Original URL path: http://blog.westaf.org/ (2016-05-01)
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  • Barry's Blog: 2016 National Arts Index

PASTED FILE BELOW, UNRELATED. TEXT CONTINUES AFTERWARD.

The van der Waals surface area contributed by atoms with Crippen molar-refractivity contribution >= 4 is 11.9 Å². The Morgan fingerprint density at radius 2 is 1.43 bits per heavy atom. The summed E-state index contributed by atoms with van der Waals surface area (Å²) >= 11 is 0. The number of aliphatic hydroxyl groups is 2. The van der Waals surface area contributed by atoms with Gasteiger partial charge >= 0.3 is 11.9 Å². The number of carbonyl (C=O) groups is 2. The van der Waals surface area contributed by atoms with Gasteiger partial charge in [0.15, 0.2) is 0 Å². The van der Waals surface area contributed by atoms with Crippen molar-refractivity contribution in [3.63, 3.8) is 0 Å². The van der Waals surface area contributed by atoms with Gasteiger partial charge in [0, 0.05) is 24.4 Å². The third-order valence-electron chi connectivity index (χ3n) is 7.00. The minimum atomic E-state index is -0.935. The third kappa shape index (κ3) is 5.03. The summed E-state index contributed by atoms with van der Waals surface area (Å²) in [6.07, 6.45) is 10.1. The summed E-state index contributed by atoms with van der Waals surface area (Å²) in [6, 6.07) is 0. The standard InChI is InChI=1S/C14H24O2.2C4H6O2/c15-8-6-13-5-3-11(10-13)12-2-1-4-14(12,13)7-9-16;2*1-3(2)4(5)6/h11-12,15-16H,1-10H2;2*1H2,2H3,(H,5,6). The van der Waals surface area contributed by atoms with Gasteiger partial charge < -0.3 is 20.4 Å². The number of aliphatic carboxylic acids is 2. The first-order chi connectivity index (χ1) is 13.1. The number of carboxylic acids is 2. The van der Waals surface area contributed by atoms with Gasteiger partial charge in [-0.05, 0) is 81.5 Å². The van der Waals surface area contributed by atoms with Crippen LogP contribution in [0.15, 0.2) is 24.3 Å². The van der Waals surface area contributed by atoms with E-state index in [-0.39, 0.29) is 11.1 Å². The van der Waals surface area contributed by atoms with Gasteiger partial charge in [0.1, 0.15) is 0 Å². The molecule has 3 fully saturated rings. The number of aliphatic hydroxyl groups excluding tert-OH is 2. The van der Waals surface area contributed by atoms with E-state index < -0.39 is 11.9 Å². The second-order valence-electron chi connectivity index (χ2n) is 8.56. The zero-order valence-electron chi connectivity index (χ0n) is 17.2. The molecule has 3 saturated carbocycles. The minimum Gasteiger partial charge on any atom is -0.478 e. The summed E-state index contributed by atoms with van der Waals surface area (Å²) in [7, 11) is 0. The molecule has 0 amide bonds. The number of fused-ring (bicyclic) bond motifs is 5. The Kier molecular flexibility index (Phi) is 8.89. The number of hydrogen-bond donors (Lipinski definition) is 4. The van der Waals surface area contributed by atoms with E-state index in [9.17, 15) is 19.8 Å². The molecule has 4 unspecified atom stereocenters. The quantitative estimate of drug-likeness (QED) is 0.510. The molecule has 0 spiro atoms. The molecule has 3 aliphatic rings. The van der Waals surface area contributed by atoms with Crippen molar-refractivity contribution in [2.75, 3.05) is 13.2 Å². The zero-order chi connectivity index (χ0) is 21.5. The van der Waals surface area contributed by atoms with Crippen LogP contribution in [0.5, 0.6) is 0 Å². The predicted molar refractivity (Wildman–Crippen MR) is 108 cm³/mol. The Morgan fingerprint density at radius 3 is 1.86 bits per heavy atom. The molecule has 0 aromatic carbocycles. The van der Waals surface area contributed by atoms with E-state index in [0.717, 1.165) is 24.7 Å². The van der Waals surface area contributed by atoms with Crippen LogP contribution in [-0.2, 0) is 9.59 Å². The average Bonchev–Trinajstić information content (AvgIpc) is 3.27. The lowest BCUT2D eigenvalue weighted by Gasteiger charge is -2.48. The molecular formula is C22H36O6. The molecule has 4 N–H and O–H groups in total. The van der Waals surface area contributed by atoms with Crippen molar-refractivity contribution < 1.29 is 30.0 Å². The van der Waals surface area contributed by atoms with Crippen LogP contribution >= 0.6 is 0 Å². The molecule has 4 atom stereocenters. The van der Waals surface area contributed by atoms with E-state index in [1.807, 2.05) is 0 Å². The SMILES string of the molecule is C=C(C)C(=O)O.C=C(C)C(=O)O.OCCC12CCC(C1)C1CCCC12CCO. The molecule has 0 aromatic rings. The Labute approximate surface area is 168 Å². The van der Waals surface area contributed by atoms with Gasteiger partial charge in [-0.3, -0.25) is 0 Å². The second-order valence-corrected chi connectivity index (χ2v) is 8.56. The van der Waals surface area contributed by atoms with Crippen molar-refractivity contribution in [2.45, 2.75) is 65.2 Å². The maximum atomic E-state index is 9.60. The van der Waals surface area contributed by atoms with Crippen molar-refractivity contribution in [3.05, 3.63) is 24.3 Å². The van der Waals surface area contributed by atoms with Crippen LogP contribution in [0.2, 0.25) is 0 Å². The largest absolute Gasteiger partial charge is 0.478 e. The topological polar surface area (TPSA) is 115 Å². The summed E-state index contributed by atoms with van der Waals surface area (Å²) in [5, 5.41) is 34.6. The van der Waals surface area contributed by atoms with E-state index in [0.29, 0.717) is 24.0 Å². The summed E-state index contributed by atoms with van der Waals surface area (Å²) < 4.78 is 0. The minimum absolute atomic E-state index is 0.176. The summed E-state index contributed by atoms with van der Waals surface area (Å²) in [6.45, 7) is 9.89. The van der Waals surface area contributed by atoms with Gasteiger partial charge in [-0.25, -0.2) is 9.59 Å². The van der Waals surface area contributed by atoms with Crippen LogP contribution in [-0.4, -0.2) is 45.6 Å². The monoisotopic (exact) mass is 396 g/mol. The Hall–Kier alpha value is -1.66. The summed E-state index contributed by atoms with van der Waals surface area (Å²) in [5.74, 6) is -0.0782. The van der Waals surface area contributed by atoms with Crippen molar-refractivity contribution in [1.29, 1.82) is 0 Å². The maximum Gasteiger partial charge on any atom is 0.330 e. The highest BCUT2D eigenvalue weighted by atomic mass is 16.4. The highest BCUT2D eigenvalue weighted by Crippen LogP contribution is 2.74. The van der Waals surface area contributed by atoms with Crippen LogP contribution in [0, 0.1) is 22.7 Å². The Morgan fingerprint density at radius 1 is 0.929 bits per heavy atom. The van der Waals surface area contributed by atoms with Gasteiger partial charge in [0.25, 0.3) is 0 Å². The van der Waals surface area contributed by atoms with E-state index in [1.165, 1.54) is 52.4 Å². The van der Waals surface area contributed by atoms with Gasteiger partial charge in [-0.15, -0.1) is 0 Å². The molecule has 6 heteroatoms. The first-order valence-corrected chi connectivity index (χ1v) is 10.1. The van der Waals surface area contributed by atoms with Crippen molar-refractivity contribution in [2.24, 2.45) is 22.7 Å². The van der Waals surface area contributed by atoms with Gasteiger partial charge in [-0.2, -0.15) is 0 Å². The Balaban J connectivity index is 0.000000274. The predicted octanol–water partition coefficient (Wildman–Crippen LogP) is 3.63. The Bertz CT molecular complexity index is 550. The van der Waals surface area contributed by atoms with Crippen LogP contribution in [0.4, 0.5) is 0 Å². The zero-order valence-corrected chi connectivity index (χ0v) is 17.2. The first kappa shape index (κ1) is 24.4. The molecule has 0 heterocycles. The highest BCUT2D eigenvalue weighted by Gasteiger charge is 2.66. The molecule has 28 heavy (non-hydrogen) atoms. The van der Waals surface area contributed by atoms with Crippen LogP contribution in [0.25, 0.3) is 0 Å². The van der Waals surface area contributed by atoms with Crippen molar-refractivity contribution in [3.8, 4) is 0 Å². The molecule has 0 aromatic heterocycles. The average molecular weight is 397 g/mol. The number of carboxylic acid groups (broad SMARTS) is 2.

successful Metropolitan Opera simulcasts 2 000 theaters in 66 countries and 3 million tickets sold annually Arts Engagement is Fluid How the public participates in and consumes the arts is ever expanding thanks to advances in technology and a public seeking more active engagement in their arts choices The data indicate that people are not walking away from the arts but they are finding alternatives to some of the traditional delivery mechanisms downloading music instead of buying a CD from a retail store or watching an opera simulcast at the cinema instead of live in the opera house In 2013 31 percent of the adult population attended a live performing arts event a long and steady drop from 40 percent in 2003 Art museum attendance also continues a slow decline with 12 9 percent of the population attending at least once in 2013 which is down from 15 5 percent in 2003 On the other hand Americans continue their personal involvement in the arts as maker and creator Chorus America tell us there are 250 000 choirs in the U S with 32 million people singing in them by increasing their arts volunteerism and receiving more college arts degrees Almost certainly related is the decreasing share of households making contributions to the arts a figure that dropped annually between 2007 and 2012 from 9 3 percent to 8 2 percent before showing a fractional uptick to 8 3 percent in 2013 Arts Volunteerism Two Index measures show the range of volunteer engagement in the arts Volunteering at an arts organization was the choice of service for over 2 2 million people in 2013 up 16 percent from 1 8 million in 2010 In another federal study of volunteerism 5 7 million Americans say that arts activities such as playing music are their main activities while volunteering regardless of type of organization they volunteered for a school or church for example Arts Organizations Foster Creativity Through New Work Year after year entrepreneurial arts organizations nurture new ideas innovative leaders and creative energy Between 2002 and 2013 audiences were treated to more than 11 500 new works over 150 new operas 1 446 orchestral works 3 054 plays and almost 6 500 movies Regardless of the economic cycles America s arts industries continued to produce new and exciting work for their audiences Prospects are good for the arts Since 2002 there are two indicators that help explain the health of the arts sector total charitable giving and overall employment These two factors explained a substantial 72 percent of the change in the Index value between 1999 and 2013 This makes sense of course People who are working especially within the confidence of a growing job market have more discretionary income to engage in the arts both personally and as consumers and are also financially more able to make charitable contributions Thus the increases in employment and in overall levels of charitable giving in 2014 and 2015 are promising signs for the arts